But it found Massachusetts would incur much greater social costs, up to $228 million, because it estimated that three-quarters of the casino’s patrons would be from here. The combined social costs for both states would exceed the revenue generated by the casino by about $69 million, the study found.
“The study casts a bright light on the reality of this industry,’’ said Les Bernal, former aide to Massachusetts senator Susan C. Tucker and currently director of a national group trying to prevent the industry’s expansion.
“This proposal is a something-for-nothing scheme,’’ Bernal said. “Taxpayers are going to pay, regardless of whether they play.’’
In its findings, the Center for Public Policy Studies acknowledged that calculating social costs is an emerging field and that there is widespread disagreement over the methodology used. Quantifying some costs, such as impact of pathological gambling on families, is also difficult, the center said.
The center used previously established research models to estimate how many people would become problem gamblers with the opening of a new casino and what the effect would be on the government, families, and businesses. For example, the study used data from the University of Chicago to calculate that the arrest of a problem gambler would cost the government $299.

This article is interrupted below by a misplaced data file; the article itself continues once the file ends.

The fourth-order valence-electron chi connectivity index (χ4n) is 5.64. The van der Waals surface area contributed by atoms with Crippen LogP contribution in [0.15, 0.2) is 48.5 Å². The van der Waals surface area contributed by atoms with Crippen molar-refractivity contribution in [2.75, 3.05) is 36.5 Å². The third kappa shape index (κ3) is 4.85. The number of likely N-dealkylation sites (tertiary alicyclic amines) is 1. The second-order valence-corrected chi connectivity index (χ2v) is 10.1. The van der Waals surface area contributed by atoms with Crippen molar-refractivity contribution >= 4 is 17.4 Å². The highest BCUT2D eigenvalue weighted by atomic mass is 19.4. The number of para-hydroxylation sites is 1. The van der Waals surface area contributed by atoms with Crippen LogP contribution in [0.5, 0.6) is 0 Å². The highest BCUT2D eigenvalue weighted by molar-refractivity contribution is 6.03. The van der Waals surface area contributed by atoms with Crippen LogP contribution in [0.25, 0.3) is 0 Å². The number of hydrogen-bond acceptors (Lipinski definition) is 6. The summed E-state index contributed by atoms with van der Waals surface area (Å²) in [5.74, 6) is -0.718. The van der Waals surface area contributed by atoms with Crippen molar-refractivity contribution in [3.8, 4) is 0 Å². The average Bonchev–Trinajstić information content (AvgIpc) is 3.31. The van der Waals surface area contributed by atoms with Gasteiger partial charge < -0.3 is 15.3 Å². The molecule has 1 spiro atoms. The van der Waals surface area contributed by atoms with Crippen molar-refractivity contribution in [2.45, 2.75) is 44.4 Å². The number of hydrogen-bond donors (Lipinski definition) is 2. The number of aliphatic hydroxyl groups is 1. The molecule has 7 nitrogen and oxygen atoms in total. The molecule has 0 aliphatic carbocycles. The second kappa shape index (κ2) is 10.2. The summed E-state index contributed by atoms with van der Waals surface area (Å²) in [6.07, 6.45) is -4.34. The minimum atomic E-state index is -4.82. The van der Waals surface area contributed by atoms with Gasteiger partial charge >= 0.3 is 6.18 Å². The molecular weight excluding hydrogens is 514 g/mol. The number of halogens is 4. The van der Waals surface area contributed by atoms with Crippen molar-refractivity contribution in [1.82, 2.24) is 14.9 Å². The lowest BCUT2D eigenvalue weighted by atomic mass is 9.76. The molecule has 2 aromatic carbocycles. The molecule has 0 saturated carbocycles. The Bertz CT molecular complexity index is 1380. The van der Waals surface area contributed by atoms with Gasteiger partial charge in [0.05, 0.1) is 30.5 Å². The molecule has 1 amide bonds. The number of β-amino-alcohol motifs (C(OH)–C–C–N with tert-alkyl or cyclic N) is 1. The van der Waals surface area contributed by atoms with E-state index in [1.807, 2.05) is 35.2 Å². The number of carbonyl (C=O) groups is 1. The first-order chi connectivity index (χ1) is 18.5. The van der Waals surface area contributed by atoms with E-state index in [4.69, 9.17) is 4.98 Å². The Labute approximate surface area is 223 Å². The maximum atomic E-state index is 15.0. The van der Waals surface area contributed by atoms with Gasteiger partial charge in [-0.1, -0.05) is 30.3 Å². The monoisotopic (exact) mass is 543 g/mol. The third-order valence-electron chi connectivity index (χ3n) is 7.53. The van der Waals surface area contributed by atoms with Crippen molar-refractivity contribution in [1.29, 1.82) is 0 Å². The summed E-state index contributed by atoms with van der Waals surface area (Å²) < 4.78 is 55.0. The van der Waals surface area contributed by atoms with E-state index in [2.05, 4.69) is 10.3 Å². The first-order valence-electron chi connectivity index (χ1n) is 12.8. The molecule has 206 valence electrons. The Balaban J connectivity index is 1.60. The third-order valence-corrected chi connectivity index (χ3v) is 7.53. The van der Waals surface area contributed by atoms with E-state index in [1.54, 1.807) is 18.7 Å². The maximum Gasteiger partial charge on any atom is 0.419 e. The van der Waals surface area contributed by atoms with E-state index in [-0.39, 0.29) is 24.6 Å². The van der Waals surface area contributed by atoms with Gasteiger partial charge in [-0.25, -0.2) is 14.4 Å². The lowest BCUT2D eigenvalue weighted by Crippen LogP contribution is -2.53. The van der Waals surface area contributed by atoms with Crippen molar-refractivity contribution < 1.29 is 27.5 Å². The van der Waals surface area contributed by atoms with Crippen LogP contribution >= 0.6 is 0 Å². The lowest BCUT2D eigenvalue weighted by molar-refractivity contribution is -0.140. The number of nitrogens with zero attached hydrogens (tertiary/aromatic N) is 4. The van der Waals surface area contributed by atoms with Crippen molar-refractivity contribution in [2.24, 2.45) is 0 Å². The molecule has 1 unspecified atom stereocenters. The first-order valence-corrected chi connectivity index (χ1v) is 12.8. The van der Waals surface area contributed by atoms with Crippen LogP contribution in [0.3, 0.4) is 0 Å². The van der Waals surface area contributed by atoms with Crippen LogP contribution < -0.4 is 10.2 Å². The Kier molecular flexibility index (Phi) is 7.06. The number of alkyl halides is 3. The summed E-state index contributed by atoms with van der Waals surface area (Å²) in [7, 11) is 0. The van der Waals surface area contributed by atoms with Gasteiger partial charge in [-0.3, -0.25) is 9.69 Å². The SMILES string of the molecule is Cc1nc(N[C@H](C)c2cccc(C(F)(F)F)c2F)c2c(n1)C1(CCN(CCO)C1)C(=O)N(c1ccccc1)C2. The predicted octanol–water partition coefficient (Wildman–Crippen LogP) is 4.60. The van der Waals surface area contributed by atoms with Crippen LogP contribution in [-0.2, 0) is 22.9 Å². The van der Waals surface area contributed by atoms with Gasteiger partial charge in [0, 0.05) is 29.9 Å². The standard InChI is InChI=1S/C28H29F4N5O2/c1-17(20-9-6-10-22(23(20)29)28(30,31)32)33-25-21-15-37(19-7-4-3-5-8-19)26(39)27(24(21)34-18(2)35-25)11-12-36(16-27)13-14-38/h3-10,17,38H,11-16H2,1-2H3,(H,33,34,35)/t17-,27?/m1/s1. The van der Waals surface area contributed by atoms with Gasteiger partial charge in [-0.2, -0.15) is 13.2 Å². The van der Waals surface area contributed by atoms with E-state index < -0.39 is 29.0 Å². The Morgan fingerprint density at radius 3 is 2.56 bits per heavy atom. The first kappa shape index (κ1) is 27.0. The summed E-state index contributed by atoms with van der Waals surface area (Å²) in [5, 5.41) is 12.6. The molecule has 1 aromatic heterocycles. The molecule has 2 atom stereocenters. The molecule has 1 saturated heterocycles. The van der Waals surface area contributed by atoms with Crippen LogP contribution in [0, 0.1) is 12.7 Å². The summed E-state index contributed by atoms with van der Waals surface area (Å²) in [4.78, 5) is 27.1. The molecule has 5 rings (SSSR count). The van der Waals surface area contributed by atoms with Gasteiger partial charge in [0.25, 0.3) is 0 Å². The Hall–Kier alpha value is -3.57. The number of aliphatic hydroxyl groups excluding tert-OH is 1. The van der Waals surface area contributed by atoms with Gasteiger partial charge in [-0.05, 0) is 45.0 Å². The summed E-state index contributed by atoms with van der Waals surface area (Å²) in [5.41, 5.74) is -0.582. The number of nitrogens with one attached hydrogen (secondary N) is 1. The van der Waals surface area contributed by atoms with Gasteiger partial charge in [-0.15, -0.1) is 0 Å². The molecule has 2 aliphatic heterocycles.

The Massachusetts House and Senate commissioned reports on the economic impacts of expanded gambling, but the reports made only passing references to social costs. They did not attempt to tabulate those costs, to show how much they would detract from the economic benefits.
The Senate hired The Innovation Group, a Colorado-based gambling research firm, for its analysis. Rosenberg and others used the report to support their conclusion that three casinos would create about 14,000 permanent jobs and yield $360 million to $460 million for the state. Innovation Group did not attempt to estimate gambling’s cost, but asserted that devoting 5 percent of revenues to addiction-related services and community costs would be enough to cover those expenses.
Some senators opposed to expanded gambling have questioned the firm’s objectivity, saying its clients also include some of the world’s largest casino developers, including Harrah’s Entertainment Inc.,
Rosenberg said the lack of cost estimates in the Senate report does not mean those impacts were not studied. He said he and his colleagues went to great lengths to research potential costs and determine how to offset them. For example, Rosenberg traveled to Quebec to talk with officials about a $25 million program to combat problem gambling, one of the highest amounts allocated for such purposes in the world.
“They found they could not effectively spend $25 million,’’ Rosenberg said. “We have answered all these questions, and built our answers into our legislation to ensure that we do as good or better than anyone else in mitigating the social and economic impacts.’’
Casey Ross can be reached at firstname.lastname@example.org.